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Poor reproductive health

It is estimated that 215 million women world-wide still lack access to modern contraception. Even where it is formally available, take-up and use are often limited by the degree of cultural acceptance, the level of female empowerment, affordability and problems with distribution. This means many people have much larger families than the global average, with some countries averaging five or six per woman. In some places, high infant mortality rates can contribute to higher birth rates because women have more pregnancies to compensate.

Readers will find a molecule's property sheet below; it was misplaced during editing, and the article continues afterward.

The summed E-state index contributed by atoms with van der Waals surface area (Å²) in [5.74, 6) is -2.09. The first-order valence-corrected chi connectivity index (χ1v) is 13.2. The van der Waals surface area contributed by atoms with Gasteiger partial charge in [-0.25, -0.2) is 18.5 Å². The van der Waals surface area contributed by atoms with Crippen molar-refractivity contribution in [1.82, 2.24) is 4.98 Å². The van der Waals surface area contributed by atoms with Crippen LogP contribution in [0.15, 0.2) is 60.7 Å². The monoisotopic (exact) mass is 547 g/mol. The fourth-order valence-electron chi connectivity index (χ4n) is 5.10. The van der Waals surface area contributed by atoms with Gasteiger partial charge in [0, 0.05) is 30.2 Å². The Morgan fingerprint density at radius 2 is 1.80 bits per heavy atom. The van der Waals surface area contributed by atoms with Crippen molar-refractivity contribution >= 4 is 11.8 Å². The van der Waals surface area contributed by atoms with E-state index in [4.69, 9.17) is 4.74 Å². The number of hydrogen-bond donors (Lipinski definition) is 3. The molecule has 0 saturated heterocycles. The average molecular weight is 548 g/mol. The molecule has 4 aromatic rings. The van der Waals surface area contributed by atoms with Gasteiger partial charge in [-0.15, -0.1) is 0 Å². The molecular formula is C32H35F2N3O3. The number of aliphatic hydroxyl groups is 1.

Contraception is only one element of a general lack of reproductive health services which mean that half a million women die each year during pregnancy and childbirth, equivalent to four full jumbo jets crashing every day.

After a number of years of reduced international support, US funding of reproductive health programmes in developing countries has resumed. However, funding overall remains below the required level. One reason is that the necessary response to the AIDS crisis has resulted in the diversion of funds previously used for family planning and maternal health programmes.

In the developed world, while most couples have one, two or three children, unintended pregnancy still remains an issue, particularly in the US and UK. Government programmes have been instigated, such as promoting more reliable long-acting reversible contraceptives, but, as yet, results have been limited.

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